3. Failure to respect the requirement of proportionality in attack

The investigation found that the attack was “facially disproportional” because the MSF hospital was not a lawful military objective. Thus, at “the point of engagement, any use of force against it was disproportional.”

War crimes: Not committed, but not explained

The five-page unclassified “summary” of the investigation provides that:

[T]he investigation did not conclude that these failures amounted to a war crime. The label “war crimes” is typically reserved for intentional acts — intentionally targeting civilians or intentionally targeting protected objects. The investigation found that the tragic incident resulted from a combination of unintentional human errors and equipment failures, and that none of the personnel knew that they were striking a medical facility. [emphasis in the original]

While it is legally correct to state that the war crime of murder requires an “intent” to kill a protected person (e.g., a civilian), nowhere in the 120-page report is there an analysis of the legal meaning of “intention.” The report actually makes no specific or direct findings about war crimes. (“War crime” appears only once, in reference to a report by the United Nations Assistance Mission in Afghanistan).

Under international law, “premeditation” is not necessary for the war crime of murder, but the precise scope of intention is less clear. Numerous cases have stated that genuine mistakes and negligence are insufficient for murder. But a number of international cases and UN-mandated inquiries have found that “recklessness” or “indirect intent” could satisfy the intent requirement. Article 85 of Additional Protocol I also provides that intent encompasses recklessness. (See The 1949 Geneva Conventions: A Commentary, from page 449, for a full discussion.)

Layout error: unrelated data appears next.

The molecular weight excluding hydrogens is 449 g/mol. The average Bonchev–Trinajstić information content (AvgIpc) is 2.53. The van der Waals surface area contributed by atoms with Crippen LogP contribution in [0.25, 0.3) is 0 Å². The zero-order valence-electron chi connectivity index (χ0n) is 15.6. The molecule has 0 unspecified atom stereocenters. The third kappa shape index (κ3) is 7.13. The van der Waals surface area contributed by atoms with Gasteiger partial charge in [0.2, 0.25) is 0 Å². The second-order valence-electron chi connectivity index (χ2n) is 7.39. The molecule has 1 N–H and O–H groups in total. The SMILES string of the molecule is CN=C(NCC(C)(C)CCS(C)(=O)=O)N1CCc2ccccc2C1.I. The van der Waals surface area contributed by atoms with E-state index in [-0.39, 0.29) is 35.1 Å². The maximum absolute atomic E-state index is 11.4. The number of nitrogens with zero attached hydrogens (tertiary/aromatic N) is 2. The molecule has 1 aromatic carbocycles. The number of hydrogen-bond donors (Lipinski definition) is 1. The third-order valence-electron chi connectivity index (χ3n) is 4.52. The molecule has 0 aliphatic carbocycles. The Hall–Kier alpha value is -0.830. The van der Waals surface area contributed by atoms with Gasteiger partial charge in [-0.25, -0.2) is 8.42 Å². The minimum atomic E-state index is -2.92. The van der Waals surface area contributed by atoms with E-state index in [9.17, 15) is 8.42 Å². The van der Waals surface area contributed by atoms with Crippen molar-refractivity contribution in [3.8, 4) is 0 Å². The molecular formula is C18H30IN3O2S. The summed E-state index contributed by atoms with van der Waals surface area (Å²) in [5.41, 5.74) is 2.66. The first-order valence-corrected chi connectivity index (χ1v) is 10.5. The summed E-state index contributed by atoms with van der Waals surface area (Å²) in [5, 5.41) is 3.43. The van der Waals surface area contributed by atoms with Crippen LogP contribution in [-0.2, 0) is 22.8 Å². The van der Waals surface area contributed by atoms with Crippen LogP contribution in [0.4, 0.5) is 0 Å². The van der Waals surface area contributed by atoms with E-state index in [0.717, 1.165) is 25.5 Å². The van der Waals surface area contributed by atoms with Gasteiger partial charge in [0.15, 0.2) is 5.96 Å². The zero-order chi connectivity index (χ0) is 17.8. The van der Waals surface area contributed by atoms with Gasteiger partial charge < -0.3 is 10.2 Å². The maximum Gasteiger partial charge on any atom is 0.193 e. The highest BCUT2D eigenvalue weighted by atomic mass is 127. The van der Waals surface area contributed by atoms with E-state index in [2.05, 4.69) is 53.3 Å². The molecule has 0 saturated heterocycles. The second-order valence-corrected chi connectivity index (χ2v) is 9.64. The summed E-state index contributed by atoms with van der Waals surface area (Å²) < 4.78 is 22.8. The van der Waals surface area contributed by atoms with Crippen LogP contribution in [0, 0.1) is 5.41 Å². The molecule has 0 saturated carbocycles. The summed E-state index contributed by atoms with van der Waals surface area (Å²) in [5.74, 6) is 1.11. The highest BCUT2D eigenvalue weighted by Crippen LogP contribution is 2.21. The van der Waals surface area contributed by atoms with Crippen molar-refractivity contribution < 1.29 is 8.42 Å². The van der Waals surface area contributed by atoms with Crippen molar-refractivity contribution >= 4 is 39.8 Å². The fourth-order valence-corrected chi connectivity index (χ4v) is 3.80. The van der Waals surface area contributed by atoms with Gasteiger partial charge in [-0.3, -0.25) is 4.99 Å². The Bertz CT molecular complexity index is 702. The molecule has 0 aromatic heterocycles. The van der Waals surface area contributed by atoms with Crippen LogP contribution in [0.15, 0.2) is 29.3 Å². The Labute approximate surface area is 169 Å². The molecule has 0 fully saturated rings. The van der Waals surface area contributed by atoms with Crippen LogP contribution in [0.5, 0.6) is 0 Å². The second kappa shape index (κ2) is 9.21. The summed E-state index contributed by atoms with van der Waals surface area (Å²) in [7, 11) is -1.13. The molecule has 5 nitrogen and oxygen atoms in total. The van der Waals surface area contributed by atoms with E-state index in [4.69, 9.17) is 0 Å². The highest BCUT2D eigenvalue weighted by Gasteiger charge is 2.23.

The investigation released today makes clear that US forces committed numerous violations of fundamental rules of the laws of war, violations which should and could have been avoided. Yet the report provides zero direct analysis of whether these violations amounted to war crimes. Given the seriousness of the violations committed, the US should specifically explain why the facts do not amount to recklessness, and explain the legal tests applied for the commission of war crimes.

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About the Authors

is associate clinical professor of law at Columbia Law School, director of the Human Rights Clinic, co-director of the Human Rights Institute, and a Special Advisor to the UN Special Rapporteur on extrajudicial executions. Follow her on Twitter (@SarahKnuckey).

is a third year law student at Columbia Law School in the Human Rights Clinic, Articles Editor of the Columbia Human Rights Law Review, and an incoming legal fellow at Sanctuary for Families.

is a second year law student at Columbia Law School in the Human Rights Clinic, and Editor-in-Chief of the Columbia Journal of Transnational Law. Follow her on Twitter (@anjliparrin).